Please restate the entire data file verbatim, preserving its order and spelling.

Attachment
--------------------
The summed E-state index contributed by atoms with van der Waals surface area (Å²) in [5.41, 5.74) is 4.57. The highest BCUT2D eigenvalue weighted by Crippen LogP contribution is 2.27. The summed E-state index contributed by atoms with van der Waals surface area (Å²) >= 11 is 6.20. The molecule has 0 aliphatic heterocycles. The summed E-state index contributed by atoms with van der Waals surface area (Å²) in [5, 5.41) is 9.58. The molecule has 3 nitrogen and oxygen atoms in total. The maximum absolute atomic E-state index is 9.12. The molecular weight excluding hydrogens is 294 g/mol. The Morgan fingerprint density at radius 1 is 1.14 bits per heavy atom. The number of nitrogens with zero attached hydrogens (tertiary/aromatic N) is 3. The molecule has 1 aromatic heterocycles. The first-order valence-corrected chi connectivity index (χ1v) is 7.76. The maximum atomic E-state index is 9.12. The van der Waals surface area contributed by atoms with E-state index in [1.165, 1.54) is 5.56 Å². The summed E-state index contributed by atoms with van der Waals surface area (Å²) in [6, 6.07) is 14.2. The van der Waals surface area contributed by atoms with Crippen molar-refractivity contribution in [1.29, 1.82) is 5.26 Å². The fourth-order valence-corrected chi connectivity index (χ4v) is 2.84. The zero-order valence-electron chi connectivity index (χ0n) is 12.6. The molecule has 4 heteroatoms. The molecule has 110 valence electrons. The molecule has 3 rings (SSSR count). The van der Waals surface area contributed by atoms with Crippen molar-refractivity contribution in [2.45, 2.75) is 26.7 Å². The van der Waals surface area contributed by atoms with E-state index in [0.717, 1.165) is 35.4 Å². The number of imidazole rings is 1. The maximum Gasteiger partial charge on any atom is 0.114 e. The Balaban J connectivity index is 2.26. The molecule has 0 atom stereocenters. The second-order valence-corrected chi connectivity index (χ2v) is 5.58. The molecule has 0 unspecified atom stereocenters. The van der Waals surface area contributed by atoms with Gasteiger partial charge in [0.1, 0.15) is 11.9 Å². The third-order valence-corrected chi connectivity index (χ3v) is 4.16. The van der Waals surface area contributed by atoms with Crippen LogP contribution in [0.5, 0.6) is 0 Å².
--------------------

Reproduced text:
The summed E-state index contributed by atoms with van der Waals surface area (Å²) in [5.41, 5.74) is 4.57. The highest BCUT2D eigenvalue weighted by Crippen LogP contribution is 2.27. The summed E-state index contributed by atoms with van der Waals surface area (Å²) >= 11 is 6.20. The molecule has 0 aliphatic heterocycles. The summed E-state index contributed by atoms with van der Waals surface area (Å²) in [5, 5.41) is 9.58. The molecule has 3 nitrogen and oxygen atoms in total. The maximum absolute atomic E-state index is 9.12. The molecular weight excluding hydrogens is 294 g/mol. The Morgan fingerprint density at radius 1 is 1.14 bits per heavy atom. The number of nitrogens with zero attached hydrogens (tertiary/aromatic N) is 3. The molecule has 1 aromatic heterocycles. The first-order valence-corrected chi connectivity index (χ1v) is 7.76. The maximum atomic E-state index is 9.12. The van der Waals surface area contributed by atoms with E-state index in [1.165, 1.54) is 5.56 Å². The summed E-state index contributed by atoms with van der Waals surface area (Å²) in [6, 6.07) is 14.2. The van der Waals surface area contributed by atoms with Crippen molar-refractivity contribution in [1.29, 1.82) is 5.26 Å². The fourth-order valence-corrected chi connectivity index (χ4v) is 2.84. The zero-order valence-electron chi connectivity index (χ0n) is 12.6. The molecule has 4 heteroatoms. The molecule has 110 valence electrons. The molecule has 3 rings (SSSR count). The van der Waals surface area contributed by atoms with Crippen molar-refractivity contribution in [2.45, 2.75) is 26.7 Å². The van der Waals surface area contributed by atoms with E-state index in [0.717, 1.165) is 35.4 Å². The number of imidazole rings is 1. The maximum Gasteiger partial charge on any atom is 0.114 e. The Balaban J connectivity index is 2.26. The molecule has 0 atom stereocenters. The second-order valence-corrected chi connectivity index (χ2v) is 5.58. The molecule has 0 unspecified atom stereocenters. The van der Waals surface area contributed by atoms with Gasteiger partial charge in [0.1, 0.15) is 11.9 Å². The third-order valence-corrected chi connectivity index (χ3v) is 4.16. The van der Waals surface area contributed by atoms with Crippen LogP contribution in [0.5, 0.6) is 0 Å².